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Mountain death camas (or deathcamas)
Zigadenus elegans (former name – no longer accepted)
Zigadenus elegans ssp. elegans
WHOLE PLANT IS EXTREMELY POISONOUS – FATAL TO HUMANS AND LIVESTOCK (Akaloid toxins)
I do not recommend the plant be used for anything and take no responsibility for its use, the following are documented uses for information only. (I would refrain from using any plant with “death” in the name.)
There are some documented uses by Native American tribes of death camas being used as a rub or salve to alleviate pain. The Ethnobotany of the Thompson Indians of British Columbia describes the root being pulverized and baked to be used as a salve on painful areas. The Ramah Navaho used a cold infusion of the plant as a lotion for coyote bites. You can find more on the Native American Ethnobotany Database.
There are 15 varieties of death camas in the US. The bulb and leaves are the most toxic parts of the plant along with the dried seeds and capsules, containing several steroidal alkaloids. ingestion causes muscular weakness and tremors, ataxia, hypotension, excessive salivation and vomiting, eventually leading to convulsions and death. In humans, ingestion of two bulbs is likely to cause death. It joins larkspur as a common fatal poison to livestock because of it’s habitat in meadows.
Mountain death camas is a lily growing from a ovoid bulb 1.5-3×1-2 cm. It has many basal, long, proximal leaf blades. The leaves are bluish-green and slightly folded down the centerline and approximately 35 cm (13 in) long. The stem is 30-60 cm (12-24 in) tall. The inflorescence is composed of loosely spaced greenish-white or cream flowers on a raceme. Each flower has six petals (3 petals and 3 sepals that look alike) approximately 1.5-2 cm in diameter. The stamens are about as long as the petals. It has bracts that are often tinged purple or pink.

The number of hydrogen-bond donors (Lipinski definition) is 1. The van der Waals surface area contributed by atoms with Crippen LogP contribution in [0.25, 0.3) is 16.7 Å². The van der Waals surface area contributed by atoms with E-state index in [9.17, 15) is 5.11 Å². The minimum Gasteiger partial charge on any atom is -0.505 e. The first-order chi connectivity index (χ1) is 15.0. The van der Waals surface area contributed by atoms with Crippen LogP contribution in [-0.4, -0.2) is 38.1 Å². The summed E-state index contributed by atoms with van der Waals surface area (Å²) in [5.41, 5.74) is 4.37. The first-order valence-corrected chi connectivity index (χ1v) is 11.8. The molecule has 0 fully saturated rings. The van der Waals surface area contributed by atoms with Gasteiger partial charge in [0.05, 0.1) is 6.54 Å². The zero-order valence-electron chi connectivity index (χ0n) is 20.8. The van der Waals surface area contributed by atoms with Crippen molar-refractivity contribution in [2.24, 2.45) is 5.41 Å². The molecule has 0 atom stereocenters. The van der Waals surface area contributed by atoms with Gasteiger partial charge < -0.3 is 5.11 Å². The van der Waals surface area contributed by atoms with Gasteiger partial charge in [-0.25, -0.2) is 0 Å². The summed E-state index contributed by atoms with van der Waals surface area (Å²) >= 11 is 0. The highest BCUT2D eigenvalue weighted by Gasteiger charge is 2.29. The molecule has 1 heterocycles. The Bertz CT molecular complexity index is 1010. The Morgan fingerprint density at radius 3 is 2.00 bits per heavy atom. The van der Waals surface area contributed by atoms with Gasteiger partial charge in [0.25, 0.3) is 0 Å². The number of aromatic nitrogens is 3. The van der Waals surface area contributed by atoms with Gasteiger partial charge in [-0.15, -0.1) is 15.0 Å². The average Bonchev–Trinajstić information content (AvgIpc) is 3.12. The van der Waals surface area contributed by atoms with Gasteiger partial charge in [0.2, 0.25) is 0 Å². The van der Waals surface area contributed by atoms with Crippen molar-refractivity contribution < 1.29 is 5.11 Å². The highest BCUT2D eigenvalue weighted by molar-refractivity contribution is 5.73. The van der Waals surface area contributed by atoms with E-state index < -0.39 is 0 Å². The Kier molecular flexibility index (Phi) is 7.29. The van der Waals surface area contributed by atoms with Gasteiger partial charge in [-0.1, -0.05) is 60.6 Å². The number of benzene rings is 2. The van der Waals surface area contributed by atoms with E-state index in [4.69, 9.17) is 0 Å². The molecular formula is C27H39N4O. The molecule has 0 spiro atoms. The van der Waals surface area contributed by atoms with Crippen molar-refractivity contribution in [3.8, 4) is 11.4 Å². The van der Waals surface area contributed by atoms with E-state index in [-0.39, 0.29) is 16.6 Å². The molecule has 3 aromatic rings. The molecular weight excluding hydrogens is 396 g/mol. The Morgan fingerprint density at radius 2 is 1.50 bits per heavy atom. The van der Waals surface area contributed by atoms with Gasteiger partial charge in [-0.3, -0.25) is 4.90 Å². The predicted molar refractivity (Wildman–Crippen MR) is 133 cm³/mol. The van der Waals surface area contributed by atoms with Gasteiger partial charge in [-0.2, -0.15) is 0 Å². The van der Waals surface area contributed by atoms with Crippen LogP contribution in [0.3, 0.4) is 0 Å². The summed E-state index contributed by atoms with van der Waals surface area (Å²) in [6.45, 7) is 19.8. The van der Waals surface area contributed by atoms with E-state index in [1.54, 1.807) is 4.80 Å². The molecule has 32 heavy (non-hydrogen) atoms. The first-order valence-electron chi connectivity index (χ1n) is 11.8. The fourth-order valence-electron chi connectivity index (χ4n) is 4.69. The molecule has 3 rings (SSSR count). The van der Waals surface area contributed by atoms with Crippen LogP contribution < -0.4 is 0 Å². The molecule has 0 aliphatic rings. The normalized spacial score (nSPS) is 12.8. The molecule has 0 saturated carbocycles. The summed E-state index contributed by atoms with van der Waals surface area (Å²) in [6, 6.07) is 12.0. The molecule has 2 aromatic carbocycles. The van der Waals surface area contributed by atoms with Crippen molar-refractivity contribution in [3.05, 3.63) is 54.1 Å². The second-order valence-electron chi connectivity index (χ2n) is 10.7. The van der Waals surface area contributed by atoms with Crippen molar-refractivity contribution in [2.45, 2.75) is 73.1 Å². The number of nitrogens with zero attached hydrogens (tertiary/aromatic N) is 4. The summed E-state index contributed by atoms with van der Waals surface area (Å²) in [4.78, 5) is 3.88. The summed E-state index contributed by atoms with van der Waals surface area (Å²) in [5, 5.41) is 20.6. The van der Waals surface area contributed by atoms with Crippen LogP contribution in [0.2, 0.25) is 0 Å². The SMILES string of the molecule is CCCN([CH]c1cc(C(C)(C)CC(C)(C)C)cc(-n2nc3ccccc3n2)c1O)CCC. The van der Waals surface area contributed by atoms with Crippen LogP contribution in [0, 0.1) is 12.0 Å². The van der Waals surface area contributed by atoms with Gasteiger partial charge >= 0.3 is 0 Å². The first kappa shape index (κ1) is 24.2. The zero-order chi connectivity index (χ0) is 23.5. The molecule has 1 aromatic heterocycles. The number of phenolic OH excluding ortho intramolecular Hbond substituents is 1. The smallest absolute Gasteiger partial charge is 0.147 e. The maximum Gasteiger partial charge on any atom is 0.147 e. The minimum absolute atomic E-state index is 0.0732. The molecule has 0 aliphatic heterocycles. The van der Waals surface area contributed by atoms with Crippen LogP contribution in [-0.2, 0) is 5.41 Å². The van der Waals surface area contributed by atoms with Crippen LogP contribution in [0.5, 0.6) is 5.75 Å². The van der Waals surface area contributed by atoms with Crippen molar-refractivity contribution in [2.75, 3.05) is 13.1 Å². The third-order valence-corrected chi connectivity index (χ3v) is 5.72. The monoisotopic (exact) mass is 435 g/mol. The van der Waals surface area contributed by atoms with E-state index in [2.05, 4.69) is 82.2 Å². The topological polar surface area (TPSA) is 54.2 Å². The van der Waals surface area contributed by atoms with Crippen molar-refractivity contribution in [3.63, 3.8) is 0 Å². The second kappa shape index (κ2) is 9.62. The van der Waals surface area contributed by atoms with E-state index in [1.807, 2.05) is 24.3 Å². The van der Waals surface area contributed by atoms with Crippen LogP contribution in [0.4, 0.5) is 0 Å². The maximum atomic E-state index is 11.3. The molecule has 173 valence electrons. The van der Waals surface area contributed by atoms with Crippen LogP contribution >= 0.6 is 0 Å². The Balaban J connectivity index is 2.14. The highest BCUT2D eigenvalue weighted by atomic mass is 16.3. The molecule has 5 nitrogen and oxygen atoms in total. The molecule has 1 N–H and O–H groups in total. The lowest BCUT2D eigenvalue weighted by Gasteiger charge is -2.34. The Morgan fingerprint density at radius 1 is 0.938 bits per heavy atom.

Distribution and Habitat
Anticlea elegans is found throughout Alaska , Yukon, and parts of the Northwest Territory. It’s range extends down the rocky mountains and portions of Pacific Northwest and across the northern plains states to New York. Its common habitat is moist grasslands, bogs in coniferous forests, and on the shores of rivers and lakes.
|Rank||Scientific Name (Common Name)|
|Subkingdom||Viridiplantae (green plants)|
|Infrakingdom||Streptophyta (land plants)|
|Division||Tracheophyta (vascular plants)|
|Subdivision||Spermatophytina (seed plants) phanérogames|
|Genus||Anticlea Kunth (deathcamas, anticlea)|
|Species||Anticlea elegans (Pursh) Rydb. (mountain deathcamas)|
References and Further Reading
Field Guide to Alaskan Wildflowers, Pratt, Verna E. pg 61
11. Zigadenus elegans Pursh, Fl. Amer. Sept. 1: 241. 1814. Mountain death camas; zigadène élégant, Flora of North America (www.eFloras.org)
Zigadenus elegans, Lady Bird Johnson Wildflower Center
Search Results: zigadenus elegans, Native American Ethnobotany Database
Death Camas, Colorado State University | Guide To Poisonous Plants
Plant of the Week: Mountain Deathcamas (Zigadenus elegans), USDA and U.S. Forest Service
All web sources accessed September of 2020 unless otherwise noted